With just a week to go until British Columbians go to the polls, the BC Liberals are accusing the NDP of plans to raise the top tax bracket by nearly 10 per cent, potentially causing a brain drain.
The party has seized on new numbers from the B.C. Business Council, which argue that the tax increases in the NDP platform coupled with a need to pay for scrapping the MSP — while shielding low-income people from the effects — could result in a top marginal tax rate of 56 per cent or higher.
That’s up from the current rate of 47.7 per cent combined federal and provincial tax top earners pay.
Economist Jock Finlayson co-wrote the analysis and admits it’s speculative, as the NDP has not specified plans for such an increase in its platform, however he says the logic plays out.
He says while higher taxes for the wealthiest might not seem like a big deal to an average worker, it could have a wider impact on the economy.
“If we’re going to have much higher top tax rates here than other provinces or other parts of the United States, it’s going to be harder to attract companies to put head offices here, it’s going to be harder to create high paying sustained employment here, it’s going to be hard to generate a bunch of business innovation.”
Finlayson says with major tax cuts on the agenda in the U.S., putting B.C.’s top tax bracket in this range — should it be borne out — could put rates 15-20 per cent higher than south of the border.
LISTEN: BC Liberals accuse NDP of plans for massive top bracket tax increase
BC Liberal Vancouver-Quilchena candidate Andrew Wilkenson says that will hit B.C. right in the tech sector, just as the province markets itself as a potential Silicon Valley North.
“It kind of destroys our competitiveness in the tech sector. Let’s not forget Washington State has no state income tax. So if people are setting up companies here, they start to look south and say gee, we could do this in the USA, pay our employees the same amount and they’d have more take-home pay.”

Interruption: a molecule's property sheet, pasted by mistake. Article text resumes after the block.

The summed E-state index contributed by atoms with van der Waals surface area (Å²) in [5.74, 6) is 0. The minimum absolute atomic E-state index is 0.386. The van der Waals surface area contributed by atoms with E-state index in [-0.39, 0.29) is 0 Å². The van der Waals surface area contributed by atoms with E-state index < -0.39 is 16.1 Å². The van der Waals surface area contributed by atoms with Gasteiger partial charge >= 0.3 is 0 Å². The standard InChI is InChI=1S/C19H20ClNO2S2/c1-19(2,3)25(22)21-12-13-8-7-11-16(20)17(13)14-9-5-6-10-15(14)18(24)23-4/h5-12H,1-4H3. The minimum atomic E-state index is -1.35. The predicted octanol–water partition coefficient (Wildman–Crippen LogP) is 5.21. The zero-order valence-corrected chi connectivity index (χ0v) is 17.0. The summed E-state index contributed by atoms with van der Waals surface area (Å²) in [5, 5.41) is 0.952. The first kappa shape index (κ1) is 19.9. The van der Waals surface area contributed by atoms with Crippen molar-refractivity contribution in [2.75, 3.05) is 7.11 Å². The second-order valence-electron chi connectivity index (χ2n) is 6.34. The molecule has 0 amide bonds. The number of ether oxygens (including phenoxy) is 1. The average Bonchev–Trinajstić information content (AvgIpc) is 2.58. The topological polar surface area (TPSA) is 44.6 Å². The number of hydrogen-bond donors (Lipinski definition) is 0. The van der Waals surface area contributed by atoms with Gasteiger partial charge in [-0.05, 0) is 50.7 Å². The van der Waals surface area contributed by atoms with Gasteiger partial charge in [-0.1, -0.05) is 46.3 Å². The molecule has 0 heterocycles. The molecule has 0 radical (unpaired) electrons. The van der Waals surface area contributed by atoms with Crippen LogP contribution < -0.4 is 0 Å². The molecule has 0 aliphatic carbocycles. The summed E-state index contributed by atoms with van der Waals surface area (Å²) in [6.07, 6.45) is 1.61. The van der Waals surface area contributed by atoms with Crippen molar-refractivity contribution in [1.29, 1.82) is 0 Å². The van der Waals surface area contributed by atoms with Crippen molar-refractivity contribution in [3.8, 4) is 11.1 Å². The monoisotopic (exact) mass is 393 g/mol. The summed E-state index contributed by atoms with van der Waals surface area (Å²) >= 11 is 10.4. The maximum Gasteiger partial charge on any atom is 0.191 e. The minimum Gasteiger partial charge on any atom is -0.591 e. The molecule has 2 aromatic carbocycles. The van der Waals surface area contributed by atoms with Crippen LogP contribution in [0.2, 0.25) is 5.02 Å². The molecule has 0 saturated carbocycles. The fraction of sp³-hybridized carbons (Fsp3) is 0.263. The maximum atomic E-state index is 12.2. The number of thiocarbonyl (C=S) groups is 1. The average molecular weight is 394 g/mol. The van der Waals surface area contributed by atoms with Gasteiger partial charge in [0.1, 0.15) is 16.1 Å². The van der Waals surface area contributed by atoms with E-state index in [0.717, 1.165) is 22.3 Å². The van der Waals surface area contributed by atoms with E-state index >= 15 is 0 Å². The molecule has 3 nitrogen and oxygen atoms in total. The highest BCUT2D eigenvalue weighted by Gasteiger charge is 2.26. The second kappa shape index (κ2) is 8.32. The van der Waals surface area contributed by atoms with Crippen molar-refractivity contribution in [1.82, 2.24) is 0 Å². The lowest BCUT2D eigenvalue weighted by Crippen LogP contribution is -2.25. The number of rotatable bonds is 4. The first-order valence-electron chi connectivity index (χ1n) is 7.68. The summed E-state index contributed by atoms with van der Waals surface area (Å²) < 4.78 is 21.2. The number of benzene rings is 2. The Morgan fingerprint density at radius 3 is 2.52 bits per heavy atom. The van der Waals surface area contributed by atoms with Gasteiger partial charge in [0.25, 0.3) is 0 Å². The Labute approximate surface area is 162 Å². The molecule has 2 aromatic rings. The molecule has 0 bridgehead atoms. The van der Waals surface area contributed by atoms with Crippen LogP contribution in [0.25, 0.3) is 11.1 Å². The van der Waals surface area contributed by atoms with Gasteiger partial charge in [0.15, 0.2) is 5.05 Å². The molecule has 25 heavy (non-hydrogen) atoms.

LISTEN: BC NDP dismiss tax claims as speculation
But the NDP are calling foul, with Victoria-Beacon Hill candidate Carole James calling the numbers a fabrication.
“It uses the word speculation. They’re speculating,” she says of the Business Council, who she argues has ulterior motives for wanting a BC Liberal win.
“The BC Business Council has pushed for years, and again this past year, to bring back the HST. To put that back on the table to have that discussion. They know that the NDP like the people of British Columbia have said no to the HST. But they see an opening and they see an opportunity.”
James says other provinces have managed to pay for healthcare without HST without driving away business and says her party has been clear about its tax plans in its platform.
“We do increase taxes for the top two per cent of income earners in British Columbia, we increase taxes on corporations by one per cent, which will put is in line with Alberta, and Saskatchewan, and Manitoba keeping our economy competitive.”
Asked about the HST today, Liberal Leader Christy Clark said her party would “absolutely not” bring it back, though said her party would be open to other ideas put forward by a panel on tax competitiveness.